You walk in the front door and before you can close it, she’s standing in front of you.
“Traffic on the way home from school,” she says.
“Yeah, mom,” you say, rolling your eyes and walking past her into the kitchen. You weren’t in the mood for her games, you just wanted to show up long enough for her to get off your case and let you go see Alex again.
“I know you weren’t at Summer’s last night,” she calls from the foyer as she comes to meet you in the kitchen.
“Oh really now,” you say, pulling out the orange juice and taking a drink, not even bothering with a glass.
“Marissa, don’t play these games with me,” she tells you.
“Games, mom,” you say, looking at her incredulously. “You don’t want to play games with me? Did you ever think I didn’t want to play your games?”
She looks at you with her infamous scowl before continuing. “What is this all about? The truancy, not coming home, sleeping at that random punk chick’s house.”
“What,” you question, nearly spitting out your drink. You put your hand over your mouth as a precaution.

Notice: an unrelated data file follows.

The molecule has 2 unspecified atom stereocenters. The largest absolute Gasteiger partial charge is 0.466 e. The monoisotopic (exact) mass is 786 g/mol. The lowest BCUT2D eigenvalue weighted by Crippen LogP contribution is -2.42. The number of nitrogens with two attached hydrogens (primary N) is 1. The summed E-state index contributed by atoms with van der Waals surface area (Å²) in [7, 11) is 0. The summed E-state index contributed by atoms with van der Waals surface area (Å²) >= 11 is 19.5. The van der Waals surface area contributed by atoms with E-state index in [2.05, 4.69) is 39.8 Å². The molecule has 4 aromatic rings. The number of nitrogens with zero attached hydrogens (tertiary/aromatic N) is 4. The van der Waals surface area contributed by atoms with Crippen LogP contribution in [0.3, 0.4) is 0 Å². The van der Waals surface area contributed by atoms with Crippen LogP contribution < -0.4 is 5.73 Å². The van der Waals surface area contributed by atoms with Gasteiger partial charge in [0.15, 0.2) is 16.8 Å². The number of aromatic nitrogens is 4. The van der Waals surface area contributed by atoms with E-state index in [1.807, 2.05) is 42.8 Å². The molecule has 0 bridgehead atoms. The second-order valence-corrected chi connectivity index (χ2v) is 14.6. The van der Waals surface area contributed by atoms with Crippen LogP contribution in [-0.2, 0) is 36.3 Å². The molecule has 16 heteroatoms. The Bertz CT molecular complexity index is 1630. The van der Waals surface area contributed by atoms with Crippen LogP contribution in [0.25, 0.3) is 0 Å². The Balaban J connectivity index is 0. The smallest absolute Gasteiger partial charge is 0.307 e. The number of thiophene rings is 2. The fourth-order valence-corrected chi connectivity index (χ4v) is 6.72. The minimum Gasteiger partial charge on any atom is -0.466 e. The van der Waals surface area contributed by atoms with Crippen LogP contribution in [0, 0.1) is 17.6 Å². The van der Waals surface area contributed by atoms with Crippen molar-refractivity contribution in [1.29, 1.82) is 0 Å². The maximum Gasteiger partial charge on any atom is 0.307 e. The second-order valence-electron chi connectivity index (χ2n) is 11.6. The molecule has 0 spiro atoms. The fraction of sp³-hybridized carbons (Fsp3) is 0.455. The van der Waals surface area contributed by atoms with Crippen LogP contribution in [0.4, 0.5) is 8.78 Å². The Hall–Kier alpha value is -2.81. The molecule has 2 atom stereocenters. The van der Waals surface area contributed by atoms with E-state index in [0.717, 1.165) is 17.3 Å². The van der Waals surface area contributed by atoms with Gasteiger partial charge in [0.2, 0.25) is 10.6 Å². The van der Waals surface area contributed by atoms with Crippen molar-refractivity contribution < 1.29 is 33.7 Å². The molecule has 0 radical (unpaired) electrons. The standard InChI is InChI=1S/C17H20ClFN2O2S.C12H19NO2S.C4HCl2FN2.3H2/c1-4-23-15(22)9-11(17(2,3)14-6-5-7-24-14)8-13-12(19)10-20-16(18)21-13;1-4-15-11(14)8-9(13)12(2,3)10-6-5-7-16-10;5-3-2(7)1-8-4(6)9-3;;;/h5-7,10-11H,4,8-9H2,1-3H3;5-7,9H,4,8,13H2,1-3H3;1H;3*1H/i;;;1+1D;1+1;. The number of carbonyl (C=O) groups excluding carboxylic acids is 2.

“I know where you’ve been, Marissa. I saw your car at her house this morning.”
“Oh, so you didn’t come barging in when you saw my car? How very thoughtful of you,” you say facetiously.
“Caleb said this girl was a troublemaker, and now I can see he’s right. I’m not going to have any daughter of mine dating a purple haired punk. Let alone one that’s a girl,” she tells you, and you’re shocked at how calm she remains. On the inside, you’re freaking out, because if Julie Cooper knows, so will everyone else. You maintain your resolve, not letting her think that she’s scared you.
Crossing your arms, you shoot her a look and say, “Oh, what are you going to do this time, pay her off? Threaten her? How low could you possibly get, mother?”
She takes a step closer to you and lowers her voice. “Now you listen to me. You know how this affected Luke’s father. There’s enough drama in our lives right now, what with this illegitimate child and your father leaving, I am not going to have all of Newport thinking that Julie Cooper-Nichol’s daughter is a lesbian,” she tells you, spitting out the last word as if it would leave a dirty taste in her mouth if she left it in there any longer. “You will stop seeing her, even if I have to see to it myself.”
You realize that your mother mind is set and you know there’s no changing it, so there’s no use in trying. Giving her a flippant ‘whatever,’ you turn around and head out the door to your car. You refuse to let her see you cry.